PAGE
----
Born in Shanxi, China in 1983, Hong Yidong graduated from the Guangzhou Academy of Fine Arts and obtained his master's degree in mural painting and lacquer painting in 2009. Hong’s scope consists of paintings, vessels and Jinshan. He is well versed in different lacquer art techniques such as the amazing Xipi, Maki-e, inlays of shells and eggshells, from traditional application to reinvention.
"Xipi" is one of the decoration techniques in Chinese art of lacquer, literally 'rhinoceros skin'. The patterns are created through a thick layer of lacquer which is manipulated into an uneven surface. Thin layers of multi-coloured layer will then be applied to the surface. After repeating polishing, the desired fluid patterns will be revealed.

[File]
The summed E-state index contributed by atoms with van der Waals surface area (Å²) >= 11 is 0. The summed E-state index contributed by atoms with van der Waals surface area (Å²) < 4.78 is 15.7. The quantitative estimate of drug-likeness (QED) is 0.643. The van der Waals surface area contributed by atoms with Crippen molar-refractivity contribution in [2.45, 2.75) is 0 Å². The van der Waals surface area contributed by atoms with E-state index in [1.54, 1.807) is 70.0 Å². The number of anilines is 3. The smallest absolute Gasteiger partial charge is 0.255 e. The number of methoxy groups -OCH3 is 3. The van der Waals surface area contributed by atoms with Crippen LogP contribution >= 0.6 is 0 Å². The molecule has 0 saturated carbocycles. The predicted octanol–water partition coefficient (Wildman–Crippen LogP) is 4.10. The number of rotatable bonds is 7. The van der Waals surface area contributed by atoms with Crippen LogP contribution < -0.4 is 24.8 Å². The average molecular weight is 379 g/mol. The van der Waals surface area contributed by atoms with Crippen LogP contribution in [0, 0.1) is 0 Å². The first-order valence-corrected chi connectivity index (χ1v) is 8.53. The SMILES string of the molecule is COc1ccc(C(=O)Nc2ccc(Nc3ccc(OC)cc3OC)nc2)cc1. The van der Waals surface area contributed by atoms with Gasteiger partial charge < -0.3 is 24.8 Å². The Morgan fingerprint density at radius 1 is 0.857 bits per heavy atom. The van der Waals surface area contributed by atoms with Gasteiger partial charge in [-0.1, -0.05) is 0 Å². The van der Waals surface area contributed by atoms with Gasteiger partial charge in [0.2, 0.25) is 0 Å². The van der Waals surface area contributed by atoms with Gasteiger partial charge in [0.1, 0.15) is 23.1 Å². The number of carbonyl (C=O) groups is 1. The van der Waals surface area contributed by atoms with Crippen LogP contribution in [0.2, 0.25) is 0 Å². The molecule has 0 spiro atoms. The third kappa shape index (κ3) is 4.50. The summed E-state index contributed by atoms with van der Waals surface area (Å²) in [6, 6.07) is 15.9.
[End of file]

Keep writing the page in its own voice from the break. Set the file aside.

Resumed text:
The lacquer sheath can as well withstand acid, alkali, alcohol and high temperatures.
Lacquer Bamboo Xipi Tea Leaf Spoon
Lacquer craft in China has a long history. The oldest lacquerware discovered dates back to the Warring States period (403-221 B.C.). the craft has been transferred to Japan, Korea, and other parts of Southeast Asia.The value of a piece of lacquerware only begins with the materials used to make it. A high quality piece of lacquerware requires the skills of several different elements: lacquer, layers, core materials, decoration, colours, design and process.